Yes, because intent is fundamental to how actions are perceived. Intent that is associated with an action is codified in our legal system as well. But thanks for stating the obvious!
The man obviously had mental problems and while taking his own life is tragic, he brought all of the actions that were carried out against him upon himself. He chose to break into private property, he chose to illegally access JSTOR and download the documents and then he chose to publish them.
If he disagreed with the law surrounding the openness of access to information, he should have worked within the perfectly valid and accessible confines of the law to get the law changed. Instead he chose to do something rash and poorly executed and was caught and put on trial for it as a result. He then, rather than own up to his actions and face the consequences, chose to take the coward's way out when confronted with actual hardship that would have resulted from his actions.
He is actually a very good example of what younger generations, with their sense of entitlement and lack of ability or desire to take responsibility for their actions is leading towards.
"The big, bad, government bullied him into killing himself!" cried his parents and friends, all the while failing to assign responsibility for all the actions he willingly took to land him in the situation he found himself in.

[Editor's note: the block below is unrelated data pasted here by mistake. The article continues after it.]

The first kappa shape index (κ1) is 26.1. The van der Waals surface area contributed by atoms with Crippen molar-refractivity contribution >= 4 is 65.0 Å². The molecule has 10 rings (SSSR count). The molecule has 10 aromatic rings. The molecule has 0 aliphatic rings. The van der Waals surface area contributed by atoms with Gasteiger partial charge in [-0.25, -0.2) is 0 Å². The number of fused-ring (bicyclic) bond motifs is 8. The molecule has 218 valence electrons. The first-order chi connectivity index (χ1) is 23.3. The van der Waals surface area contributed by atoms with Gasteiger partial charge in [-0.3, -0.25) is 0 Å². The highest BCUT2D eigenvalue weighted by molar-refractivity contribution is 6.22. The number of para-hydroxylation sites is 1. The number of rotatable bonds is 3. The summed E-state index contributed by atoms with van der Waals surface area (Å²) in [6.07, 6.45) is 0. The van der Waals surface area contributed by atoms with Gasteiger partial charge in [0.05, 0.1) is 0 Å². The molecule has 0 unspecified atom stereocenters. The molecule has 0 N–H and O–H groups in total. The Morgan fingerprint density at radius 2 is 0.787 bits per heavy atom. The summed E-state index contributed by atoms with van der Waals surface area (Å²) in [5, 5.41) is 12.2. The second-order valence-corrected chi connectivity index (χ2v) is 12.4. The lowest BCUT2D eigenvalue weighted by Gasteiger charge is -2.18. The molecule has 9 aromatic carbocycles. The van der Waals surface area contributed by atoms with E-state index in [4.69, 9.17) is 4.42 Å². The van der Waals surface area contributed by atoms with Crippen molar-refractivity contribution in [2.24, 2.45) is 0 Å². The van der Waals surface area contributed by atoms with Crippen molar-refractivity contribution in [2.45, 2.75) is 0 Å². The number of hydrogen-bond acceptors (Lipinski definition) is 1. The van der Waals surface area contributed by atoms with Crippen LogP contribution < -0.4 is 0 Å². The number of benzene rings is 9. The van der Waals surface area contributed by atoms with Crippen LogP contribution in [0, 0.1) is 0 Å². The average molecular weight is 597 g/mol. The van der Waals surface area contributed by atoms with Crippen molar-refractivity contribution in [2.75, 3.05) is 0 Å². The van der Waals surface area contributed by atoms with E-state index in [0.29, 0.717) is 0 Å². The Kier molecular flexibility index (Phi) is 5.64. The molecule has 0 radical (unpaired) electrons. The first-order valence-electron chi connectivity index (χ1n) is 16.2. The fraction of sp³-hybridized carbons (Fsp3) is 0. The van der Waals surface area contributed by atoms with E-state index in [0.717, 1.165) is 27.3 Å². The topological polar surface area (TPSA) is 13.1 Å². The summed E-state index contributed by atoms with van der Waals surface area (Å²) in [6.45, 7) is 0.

No doubt this will be modded down to oblivion because it is not a popular position to take anymore. To stand up for personal accountability and responsibility even in the face of bad laws. Yes the laws should be changed, but if you willingly violate them to prove a point, you should be aware of the consequences and be ready to own up and face them head on. Instead of what could have been a watershed moment regarding getting the law changed, we now have a dead guy and everyone involved in his life trying to absolve him of any responsibility whatsoever for his actions.
If you want to absolve him of guilt then you should be agreeing that he was mentally unwell and therefore not responsible for his actions instead of trying to lay blame at the feet of those charged with upholding the law. Don't even bother with the tired old argument about "unjust laws" and no duty to obey them. There is nothing about this law that is violating your fundamental civil rights as a human being. You're more than welcome to go get a JSTOR account and pay for access to their information. That line of reasoning cheapens the cases where we do have an actual duty to disobey unjust laws. This law is very clearly not one of those cases.